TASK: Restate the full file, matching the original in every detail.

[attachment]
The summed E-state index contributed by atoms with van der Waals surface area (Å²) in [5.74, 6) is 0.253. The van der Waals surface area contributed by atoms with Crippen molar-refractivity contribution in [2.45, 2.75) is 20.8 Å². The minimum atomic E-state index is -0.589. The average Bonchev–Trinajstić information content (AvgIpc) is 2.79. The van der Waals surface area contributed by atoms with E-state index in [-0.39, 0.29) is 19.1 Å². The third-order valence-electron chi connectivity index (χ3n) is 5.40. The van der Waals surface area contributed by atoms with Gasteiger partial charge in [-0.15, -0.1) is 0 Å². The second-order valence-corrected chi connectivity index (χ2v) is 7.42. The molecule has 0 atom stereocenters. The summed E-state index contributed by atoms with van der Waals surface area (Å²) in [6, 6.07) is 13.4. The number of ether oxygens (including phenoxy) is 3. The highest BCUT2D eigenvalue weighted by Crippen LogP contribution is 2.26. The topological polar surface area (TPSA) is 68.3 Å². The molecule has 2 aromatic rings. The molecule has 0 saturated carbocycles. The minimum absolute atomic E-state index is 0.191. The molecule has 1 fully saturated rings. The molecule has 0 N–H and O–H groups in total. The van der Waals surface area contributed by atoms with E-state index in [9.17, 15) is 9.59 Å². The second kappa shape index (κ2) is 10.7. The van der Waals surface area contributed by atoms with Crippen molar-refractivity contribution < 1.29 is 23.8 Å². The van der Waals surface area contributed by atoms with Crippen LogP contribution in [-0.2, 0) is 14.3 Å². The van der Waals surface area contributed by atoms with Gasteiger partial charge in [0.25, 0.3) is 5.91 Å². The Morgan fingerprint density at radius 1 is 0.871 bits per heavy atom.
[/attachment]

The summed E-state index contributed by atoms with van der Waals surface area (Å²) in [5.74, 6) is 0.253. The van der Waals surface area contributed by atoms with Crippen molar-refractivity contribution in [2.45, 2.75) is 20.8 Å². The minimum atomic E-state index is -0.589. The average Bonchev–Trinajstić information content (AvgIpc) is 2.79. The van der Waals surface area contributed by atoms with E-state index in [-0.39, 0.29) is 19.1 Å². The third-order valence-electron chi connectivity index (χ3n) is 5.40. The van der Waals surface area contributed by atoms with Gasteiger partial charge in [-0.15, -0.1) is 0 Å². The second-order valence-corrected chi connectivity index (χ2v) is 7.42. The molecule has 0 atom stereocenters. The summed E-state index contributed by atoms with van der Waals surface area (Å²) in [6, 6.07) is 13.4. The number of ether oxygens (including phenoxy) is 3. The highest BCUT2D eigenvalue weighted by Crippen LogP contribution is 2.26. The topological polar surface area (TPSA) is 68.3 Å². The molecule has 2 aromatic rings. The molecule has 0 saturated carbocycles. The minimum absolute atomic E-state index is 0.191. The molecule has 1 fully saturated rings. The molecule has 0 N–H and O–H groups in total. The van der Waals surface area contributed by atoms with E-state index in [9.17, 15) is 9.59 Å². The second kappa shape index (κ2) is 10.7. The van der Waals surface area contributed by atoms with Crippen molar-refractivity contribution < 1.29 is 23.8 Å². The van der Waals surface area contributed by atoms with Crippen LogP contribution in [-0.2, 0) is 14.3 Å². The van der Waals surface area contributed by atoms with Gasteiger partial charge in [0.25, 0.3) is 5.91 Å². The Morgan fingerprint density at radius 1 is 0.871 bits per heavy atom.